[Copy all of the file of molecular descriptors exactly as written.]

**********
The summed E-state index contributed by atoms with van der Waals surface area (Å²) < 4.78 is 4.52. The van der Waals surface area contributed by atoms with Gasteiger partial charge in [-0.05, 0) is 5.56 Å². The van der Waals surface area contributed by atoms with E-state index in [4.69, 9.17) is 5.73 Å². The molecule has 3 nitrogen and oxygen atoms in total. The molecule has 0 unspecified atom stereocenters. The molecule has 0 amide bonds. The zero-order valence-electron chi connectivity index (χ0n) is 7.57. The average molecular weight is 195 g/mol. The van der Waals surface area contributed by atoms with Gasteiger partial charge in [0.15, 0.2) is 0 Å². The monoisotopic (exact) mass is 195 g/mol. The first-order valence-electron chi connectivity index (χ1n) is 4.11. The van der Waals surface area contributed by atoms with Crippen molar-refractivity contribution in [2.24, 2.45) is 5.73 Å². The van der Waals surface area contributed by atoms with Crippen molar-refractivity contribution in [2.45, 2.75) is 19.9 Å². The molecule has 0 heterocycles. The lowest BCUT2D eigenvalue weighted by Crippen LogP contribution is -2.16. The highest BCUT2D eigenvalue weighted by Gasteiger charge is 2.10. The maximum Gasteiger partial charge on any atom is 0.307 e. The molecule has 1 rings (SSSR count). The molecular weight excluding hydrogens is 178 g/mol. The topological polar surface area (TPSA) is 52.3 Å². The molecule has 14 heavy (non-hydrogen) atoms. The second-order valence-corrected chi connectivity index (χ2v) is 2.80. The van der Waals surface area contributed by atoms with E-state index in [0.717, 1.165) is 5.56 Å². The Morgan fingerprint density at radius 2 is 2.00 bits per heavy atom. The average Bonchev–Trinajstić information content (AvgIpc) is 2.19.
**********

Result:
The summed E-state index contributed by atoms with van der Waals surface area (Å²) < 4.78 is 4.52. The van der Waals surface area contributed by atoms with Gasteiger partial charge in [-0.05, 0) is 5.56 Å². The van der Waals surface area contributed by atoms with E-state index in [4.69, 9.17) is 5.73 Å². The molecule has 3 nitrogen and oxygen atoms in total. The molecule has 0 unspecified atom stereocenters. The molecule has 0 amide bonds. The zero-order valence-electron chi connectivity index (χ0n) is 7.57. The average molecular weight is 195 g/mol. The van der Waals surface area contributed by atoms with Gasteiger partial charge in [0.15, 0.2) is 0 Å². The monoisotopic (exact) mass is 195 g/mol. The first-order valence-electron chi connectivity index (χ1n) is 4.11. The van der Waals surface area contributed by atoms with Crippen molar-refractivity contribution in [2.24, 2.45) is 5.73 Å². The van der Waals surface area contributed by atoms with Crippen molar-refractivity contribution in [2.45, 2.75) is 19.9 Å². The molecule has 0 heterocycles. The lowest BCUT2D eigenvalue weighted by Crippen LogP contribution is -2.16. The highest BCUT2D eigenvalue weighted by Gasteiger charge is 2.10. The maximum Gasteiger partial charge on any atom is 0.307 e. The molecule has 1 rings (SSSR count). The molecular weight excluding hydrogens is 178 g/mol. The topological polar surface area (TPSA) is 52.3 Å². The molecule has 14 heavy (non-hydrogen) atoms. The second-order valence-corrected chi connectivity index (χ2v) is 2.80. The van der Waals surface area contributed by atoms with E-state index in [0.717, 1.165) is 5.56 Å². The Morgan fingerprint density at radius 2 is 2.00 bits per heavy atom. The average Bonchev–Trinajstić information content (AvgIpc) is 2.19.